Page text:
Dramatic decline in tourism taxes are a ‘credit negative’ for cash-strapped Illinois, rating agency says

The Metropolitan Pier and Exposition authority reported last week that August hotel, restaurant and other tax revenue that is used to back its bonds plunged 85% compared to the same period a year ago.

SHARE Dramatic decline in tourism taxes are a ‘credit negative’ for cash-strapped Illinois, rating agency says
Chicago as seen from Navy Pier.

Chicago as seen from Navy Pier. The Metropolitan Pier and Exposition Authority, which runs the McCormick Place convention center and owns Navy PIer, is reporting a steep drop in August hotel, restaurant and other tax revenue.

Sun-Times file

The dramatic decline in tourism taxes triggered by the coronavirus pandemic has increased the state’s debt service burden, a Wall Street rating agency warned Monday.

Last week, the Chicago Dental Society canceled its February meeting at McCormick Place, depriving Chicago of 29,936 visitors expected to occupy 17,305 hotel room nights.

The agency, better known as McPier, subsequently reported that August hotel, restaurant and other tax revenue used to back its bonds plunged by 85%, compared to the same period a year ago.

On Monday, Moody’s Investors branded that continued revenue decline a “credit negative” for the State of Illinois, which has a bond rating a Baa3/negative.

That’s because state sales tax revenue serves as the “backstop” for McPier’s $2.9 billion in bonds, which are primarily bankrolled by tourism taxes, Moody’s said.

“State sales tax revenue covers debt service [up to $300 million] when [McPier’s] pledged tax revenue falls short,” Moody’s wrote in an advisory released Monday.

“Diversion of sales tax will intensify stress on the state’s finances and widen its budget deficit.”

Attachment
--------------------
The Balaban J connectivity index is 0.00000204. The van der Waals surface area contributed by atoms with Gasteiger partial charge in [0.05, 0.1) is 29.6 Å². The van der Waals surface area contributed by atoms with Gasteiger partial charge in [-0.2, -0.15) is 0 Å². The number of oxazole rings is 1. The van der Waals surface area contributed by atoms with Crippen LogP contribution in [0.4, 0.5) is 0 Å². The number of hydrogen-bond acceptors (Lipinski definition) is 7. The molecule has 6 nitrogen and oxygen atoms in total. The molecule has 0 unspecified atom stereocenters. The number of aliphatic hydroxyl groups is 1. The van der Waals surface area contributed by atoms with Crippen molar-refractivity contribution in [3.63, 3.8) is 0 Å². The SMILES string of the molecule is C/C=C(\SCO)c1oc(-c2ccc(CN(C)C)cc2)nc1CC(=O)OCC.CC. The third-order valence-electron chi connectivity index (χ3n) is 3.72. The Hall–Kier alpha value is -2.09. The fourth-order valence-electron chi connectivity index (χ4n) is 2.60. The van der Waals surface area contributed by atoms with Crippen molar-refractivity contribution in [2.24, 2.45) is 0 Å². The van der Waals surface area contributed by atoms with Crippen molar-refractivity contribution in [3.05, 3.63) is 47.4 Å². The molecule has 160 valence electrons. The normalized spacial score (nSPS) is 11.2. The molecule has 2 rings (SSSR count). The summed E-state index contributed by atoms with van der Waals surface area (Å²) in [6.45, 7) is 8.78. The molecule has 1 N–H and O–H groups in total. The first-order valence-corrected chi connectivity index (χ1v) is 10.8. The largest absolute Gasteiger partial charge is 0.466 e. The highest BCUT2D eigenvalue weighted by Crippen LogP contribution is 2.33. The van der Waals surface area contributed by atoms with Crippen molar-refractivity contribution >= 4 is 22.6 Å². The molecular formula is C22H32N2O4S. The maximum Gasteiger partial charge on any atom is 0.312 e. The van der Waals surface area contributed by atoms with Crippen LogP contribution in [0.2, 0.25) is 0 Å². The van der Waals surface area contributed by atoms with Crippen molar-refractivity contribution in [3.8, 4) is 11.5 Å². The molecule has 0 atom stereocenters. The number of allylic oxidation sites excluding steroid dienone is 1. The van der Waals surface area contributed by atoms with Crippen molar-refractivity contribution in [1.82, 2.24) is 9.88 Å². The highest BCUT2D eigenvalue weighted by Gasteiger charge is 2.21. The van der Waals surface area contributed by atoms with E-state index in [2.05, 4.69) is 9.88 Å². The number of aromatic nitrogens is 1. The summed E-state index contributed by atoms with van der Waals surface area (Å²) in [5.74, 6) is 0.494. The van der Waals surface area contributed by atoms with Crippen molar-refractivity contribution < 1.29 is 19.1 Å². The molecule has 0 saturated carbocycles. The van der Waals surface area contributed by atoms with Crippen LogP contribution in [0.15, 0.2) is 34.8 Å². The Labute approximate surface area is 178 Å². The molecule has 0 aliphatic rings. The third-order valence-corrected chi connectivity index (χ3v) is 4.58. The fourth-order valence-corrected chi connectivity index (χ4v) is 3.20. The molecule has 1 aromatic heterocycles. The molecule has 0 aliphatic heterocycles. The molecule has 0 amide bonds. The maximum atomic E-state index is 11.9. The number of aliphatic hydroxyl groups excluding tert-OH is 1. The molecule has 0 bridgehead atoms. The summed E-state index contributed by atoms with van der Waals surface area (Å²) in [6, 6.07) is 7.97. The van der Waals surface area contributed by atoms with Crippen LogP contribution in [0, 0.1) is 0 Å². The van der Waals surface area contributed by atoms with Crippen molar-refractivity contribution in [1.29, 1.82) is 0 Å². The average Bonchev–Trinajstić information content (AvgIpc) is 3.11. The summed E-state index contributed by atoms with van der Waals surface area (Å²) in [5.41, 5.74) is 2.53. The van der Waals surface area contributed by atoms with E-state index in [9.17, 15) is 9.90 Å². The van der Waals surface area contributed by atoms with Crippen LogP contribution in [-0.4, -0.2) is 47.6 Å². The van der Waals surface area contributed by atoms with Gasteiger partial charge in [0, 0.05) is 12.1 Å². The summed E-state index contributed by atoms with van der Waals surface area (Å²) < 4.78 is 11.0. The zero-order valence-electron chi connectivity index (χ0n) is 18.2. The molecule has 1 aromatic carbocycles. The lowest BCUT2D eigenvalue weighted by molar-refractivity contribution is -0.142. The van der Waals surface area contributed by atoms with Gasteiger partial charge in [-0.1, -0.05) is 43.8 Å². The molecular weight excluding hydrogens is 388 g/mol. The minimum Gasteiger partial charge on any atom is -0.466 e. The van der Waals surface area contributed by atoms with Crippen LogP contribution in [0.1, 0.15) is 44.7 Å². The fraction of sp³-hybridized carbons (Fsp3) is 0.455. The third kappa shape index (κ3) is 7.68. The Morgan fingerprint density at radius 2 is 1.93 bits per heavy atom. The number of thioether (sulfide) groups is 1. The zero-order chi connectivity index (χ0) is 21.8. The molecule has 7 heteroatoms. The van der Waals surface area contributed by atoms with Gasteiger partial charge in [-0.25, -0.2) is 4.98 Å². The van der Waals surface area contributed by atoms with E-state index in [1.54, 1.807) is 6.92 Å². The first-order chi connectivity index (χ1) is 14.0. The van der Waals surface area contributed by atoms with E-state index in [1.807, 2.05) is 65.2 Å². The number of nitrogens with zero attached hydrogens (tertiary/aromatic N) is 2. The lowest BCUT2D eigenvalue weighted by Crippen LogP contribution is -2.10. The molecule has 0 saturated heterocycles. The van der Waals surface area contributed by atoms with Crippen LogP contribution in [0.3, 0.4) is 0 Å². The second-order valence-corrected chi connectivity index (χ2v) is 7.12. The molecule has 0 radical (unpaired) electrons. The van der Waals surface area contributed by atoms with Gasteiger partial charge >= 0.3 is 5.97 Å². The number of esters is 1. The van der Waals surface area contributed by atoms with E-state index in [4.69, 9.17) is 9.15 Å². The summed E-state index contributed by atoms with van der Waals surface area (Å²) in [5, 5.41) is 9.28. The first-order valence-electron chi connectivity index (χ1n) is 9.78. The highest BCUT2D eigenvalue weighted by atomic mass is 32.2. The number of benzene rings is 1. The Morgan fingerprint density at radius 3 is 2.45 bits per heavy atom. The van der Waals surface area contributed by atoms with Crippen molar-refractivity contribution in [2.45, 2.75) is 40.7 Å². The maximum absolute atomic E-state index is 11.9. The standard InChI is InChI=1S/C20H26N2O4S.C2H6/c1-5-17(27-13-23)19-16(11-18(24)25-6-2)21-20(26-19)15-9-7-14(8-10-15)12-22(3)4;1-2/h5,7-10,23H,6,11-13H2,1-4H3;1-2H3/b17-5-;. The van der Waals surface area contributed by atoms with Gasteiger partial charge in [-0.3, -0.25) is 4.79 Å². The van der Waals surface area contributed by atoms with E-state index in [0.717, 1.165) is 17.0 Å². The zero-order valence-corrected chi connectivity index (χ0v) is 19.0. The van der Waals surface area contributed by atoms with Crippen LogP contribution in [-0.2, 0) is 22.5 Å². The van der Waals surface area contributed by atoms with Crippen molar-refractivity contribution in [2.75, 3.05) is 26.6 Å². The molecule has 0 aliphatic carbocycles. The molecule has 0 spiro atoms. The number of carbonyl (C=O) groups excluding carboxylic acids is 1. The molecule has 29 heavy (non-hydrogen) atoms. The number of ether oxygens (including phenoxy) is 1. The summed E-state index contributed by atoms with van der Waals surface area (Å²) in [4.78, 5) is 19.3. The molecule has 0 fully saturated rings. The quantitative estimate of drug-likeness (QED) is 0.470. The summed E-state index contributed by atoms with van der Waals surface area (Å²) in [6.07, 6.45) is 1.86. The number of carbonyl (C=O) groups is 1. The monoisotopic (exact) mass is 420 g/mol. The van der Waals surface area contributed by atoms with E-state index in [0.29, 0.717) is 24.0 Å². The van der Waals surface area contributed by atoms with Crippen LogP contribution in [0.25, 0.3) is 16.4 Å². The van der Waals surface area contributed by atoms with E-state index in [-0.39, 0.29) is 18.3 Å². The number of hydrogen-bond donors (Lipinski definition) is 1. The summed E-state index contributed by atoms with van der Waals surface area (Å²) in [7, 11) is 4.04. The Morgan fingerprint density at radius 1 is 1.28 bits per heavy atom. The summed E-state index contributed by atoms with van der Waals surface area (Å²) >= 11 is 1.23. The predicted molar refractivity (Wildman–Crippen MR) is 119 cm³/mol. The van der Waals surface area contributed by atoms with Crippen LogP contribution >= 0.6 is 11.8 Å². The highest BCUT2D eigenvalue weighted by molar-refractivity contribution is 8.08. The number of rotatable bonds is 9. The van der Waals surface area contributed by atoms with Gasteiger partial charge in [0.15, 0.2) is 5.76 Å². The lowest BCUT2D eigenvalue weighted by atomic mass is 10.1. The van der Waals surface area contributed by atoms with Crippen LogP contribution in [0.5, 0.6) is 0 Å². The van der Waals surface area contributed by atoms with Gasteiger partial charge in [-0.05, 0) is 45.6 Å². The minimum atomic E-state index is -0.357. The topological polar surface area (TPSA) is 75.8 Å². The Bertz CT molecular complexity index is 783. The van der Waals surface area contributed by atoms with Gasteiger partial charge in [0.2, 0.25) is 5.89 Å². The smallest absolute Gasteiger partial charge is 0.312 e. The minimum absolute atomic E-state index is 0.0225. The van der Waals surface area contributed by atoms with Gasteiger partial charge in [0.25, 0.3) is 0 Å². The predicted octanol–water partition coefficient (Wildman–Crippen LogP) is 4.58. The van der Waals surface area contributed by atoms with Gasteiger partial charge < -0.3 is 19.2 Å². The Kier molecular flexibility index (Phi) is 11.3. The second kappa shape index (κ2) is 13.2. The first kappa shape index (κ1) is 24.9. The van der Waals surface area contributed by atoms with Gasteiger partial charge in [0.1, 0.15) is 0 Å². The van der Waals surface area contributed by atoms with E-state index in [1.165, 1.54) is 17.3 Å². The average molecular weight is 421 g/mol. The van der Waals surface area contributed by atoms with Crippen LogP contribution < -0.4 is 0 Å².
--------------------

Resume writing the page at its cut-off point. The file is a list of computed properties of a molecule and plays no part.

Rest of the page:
Nearly two months ago, the Lightfoot administration put a $900 million price tag on convention and meeting cancellations tied to the pandemic.

On Monday, Moody’s offered an ominous warning.

“A recovery in tourism nationally to pre-pandemic volume is unlikely before 2023. Recovery of business travel, including for conventions, will take longest,” the rating agency wrote.

Although the decline in tourism taxes is viewed as “credit negative,” Moody’s noted that the immediate burden on the state is “relatively small.”

In the fiscal year ending June 30, 2022, McPier’s debt service is $260 million. That’s only 8.8% of Illinois’ general obligation debt service for that year.

McPier also has the ability to offset tourism tax losses by refinancing debt — which it did, to the tune of $882 million, in March.

“A pending $163 million issue includes additional refunding components and $46.3 million to cover fiscal 2021 and 2022 operating expenses,” the Moody’s advisory stated.

McPier CEO Larita Clark told the Sun-Times in June her agency had responded to the collapse in convention business by adopting a bare-bones budget.

Clark said then that 2,300 out of more than 2,800 employees were not working or had been laid off or furloughed. Employees still working were asked to take 15-day furloughs, she said. Its Wintrust Arena and Marriott Marquis hotel remain shut down for now.

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